Right, after yet another eventful journey to the hospital (got up at 5.30 and then got stuck in a traffic jam…oh, and also, the bus was freezing…), I completed another day at hospital. Eleanor and I started out in the Maternity and Neonatal unit.
So when we arrived, everything was slightly manic, as the doctor who we were meant to be shadowing was at a meeting, and the ward was short staffed. Anyway, after a while, we managed to see a handover on the maternity ward. This was really interesting, as not only did they hand over all the expected things (baby weight, age (in hours), when they last fed and of course, how the mothers were doing), but also the method of feeding, how much and how often. We then shadowed the doctor on the ward in the ICU and SCBU (Special Care Baby Unit), to do full checks (for jaundice, if they were feeding, how they were breathing…). Babies with jaundice were kept under blue light, and had blood taken for a bili test (checking bilirubin levels in the blood (which should be being removed by the liver)). We also examined a chest x-ray of one of the babies, which had an elevated breathing rate. It showed a slight chest infection, so they gave it a prescription of antibiotics.
From what I saw, the ICU homed preterm babies, those with jaundice and breathing problems. Many babies were in incubators or had cannulas. It was sad to see such young lives having such problems. I can only try to imagine what it must be like for the parents. I saw one mother sitting by her baby, looking absolutely exhausted with worry and lack of sleep, but she did not want to leave her child. Apart from the care of the child, another important job for the staff is to reassure the parents and to try and settle them and also to teach them how to look after the baby (when he/she’s brought home).
The SCBU concentrated on the feeding and growth of the preterm and heathy babies. We learned that the babies who can’t feed normally are fed through a stomach tube (gastric tube). This is fed through the nose, down the oesophagus and into the stomach. Before feeding, they test that the tube is in the stomach by syringing out fluid and test that it’s acidic on pH paper (to test that its stomach acid). If the test is positive, then milk is put in the syringe and is allowed to go down the tube by gravity (not pressure/syringing). The amount of food/milk needed is calculated from the baby’s age and weight.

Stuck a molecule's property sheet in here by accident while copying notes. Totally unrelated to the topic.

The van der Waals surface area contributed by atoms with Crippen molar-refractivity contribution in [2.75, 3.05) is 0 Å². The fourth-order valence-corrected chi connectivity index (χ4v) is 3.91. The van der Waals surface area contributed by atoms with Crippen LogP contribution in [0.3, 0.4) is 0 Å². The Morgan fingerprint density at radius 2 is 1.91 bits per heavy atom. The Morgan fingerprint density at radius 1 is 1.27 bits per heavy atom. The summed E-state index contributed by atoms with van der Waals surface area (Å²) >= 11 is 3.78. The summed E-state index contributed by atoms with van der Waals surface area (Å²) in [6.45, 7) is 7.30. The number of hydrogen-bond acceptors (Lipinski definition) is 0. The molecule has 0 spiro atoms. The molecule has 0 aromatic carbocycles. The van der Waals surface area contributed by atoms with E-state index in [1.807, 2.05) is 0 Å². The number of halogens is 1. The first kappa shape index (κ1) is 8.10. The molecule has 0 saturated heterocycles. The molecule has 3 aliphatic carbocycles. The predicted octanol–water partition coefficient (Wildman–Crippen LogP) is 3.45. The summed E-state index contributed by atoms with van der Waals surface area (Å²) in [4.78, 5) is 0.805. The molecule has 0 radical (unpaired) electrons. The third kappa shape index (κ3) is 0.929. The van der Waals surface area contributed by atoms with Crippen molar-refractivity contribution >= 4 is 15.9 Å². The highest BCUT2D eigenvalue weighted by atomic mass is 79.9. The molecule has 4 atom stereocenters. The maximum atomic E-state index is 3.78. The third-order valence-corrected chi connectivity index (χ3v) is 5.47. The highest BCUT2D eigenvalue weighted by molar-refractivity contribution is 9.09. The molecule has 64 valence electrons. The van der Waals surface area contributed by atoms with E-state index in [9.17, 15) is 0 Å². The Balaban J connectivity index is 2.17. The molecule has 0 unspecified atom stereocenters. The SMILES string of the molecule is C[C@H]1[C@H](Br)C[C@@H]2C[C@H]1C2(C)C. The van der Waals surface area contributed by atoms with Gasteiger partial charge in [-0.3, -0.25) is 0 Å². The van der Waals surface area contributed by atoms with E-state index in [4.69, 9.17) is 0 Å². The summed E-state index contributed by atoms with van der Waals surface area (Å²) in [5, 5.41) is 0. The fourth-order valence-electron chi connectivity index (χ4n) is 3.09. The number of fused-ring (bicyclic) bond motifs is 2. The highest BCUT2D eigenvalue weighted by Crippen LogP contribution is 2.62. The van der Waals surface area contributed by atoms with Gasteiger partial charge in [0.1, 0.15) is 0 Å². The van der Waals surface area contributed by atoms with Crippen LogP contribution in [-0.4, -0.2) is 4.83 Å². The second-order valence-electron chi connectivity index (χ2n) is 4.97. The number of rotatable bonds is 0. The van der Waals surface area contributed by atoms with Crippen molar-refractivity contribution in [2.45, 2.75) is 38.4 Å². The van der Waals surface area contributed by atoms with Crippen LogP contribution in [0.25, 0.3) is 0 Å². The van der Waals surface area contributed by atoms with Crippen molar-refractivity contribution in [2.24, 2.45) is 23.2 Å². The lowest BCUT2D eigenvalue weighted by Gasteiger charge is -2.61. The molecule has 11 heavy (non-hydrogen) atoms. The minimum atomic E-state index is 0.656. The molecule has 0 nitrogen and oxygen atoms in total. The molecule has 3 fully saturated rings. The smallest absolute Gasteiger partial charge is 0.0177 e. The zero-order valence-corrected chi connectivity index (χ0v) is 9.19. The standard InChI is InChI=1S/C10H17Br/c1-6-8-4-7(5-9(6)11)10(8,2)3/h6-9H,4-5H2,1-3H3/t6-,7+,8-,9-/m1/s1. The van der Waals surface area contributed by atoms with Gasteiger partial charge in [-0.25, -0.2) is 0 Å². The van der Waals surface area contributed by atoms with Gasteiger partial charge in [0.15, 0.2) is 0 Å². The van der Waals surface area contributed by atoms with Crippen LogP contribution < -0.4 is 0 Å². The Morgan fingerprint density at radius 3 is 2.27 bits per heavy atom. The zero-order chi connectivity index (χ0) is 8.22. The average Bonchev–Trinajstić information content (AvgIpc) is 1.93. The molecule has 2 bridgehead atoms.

In the afternoon, we journeyed on to outpatients. First of all, we spent some time learning how the reception worked, and how they worked as a team- from receptionist, to nurse then to doctor. The reception has to get all the patient notes ready before the consultation, book appointments and sign in the patients.
I then observed five consultations, two Gastric Bypass cases, two Gallstone cases and one Gastric Band patient.
There are two methods of removing Gallstones (small, hard crystalline mass formed abnormally in the gall bladder or bile ducts from bile pigments, cholesterol, and calcium salts)
Endoscopy- a thin, flexible camera is put down the oesophagus into the gall bladder used to see and remove gall stones. This method is the least invasive and easier way of removal, but due to complications, you sometimes need…
Keyhole surgery- to remove the gall bladder (therefore removing the gallstones). This is a longer and more invasive process and has a much longer recovery time.
I also learnt that gallstones can cause the worst pain ever (according to the doctor and a patient, who said that it’s worse than child birth…).
So, with my four “gastric cases” as I’m calling them, I discovered the determination which these patients have to have before they even have the weight loss surgery. I was told that it is a last resort- after trying weight loss schemes for a long period of time (and them not working), in one case, it was two years!
These procedures are life changers- not only do they affect the weight and lifespan of the individual, but the determination and the changed, healthy lifestyle is passed on to their children and the rest of their family.
I’m sorry that today’s post is quite badly written and doesn’t include much about clinic…but I’m rather tired and I can’t talk much about the cases due to confidentiality. So as a little conclusionary thingy…today I learnt so much about how the various roles of outpatients and the neonatal unit work (even if they were having to fill in for each other), the effect that having an unwell new-born has on the parents and families as well as the baby and how one procedure can affect many people’s lives.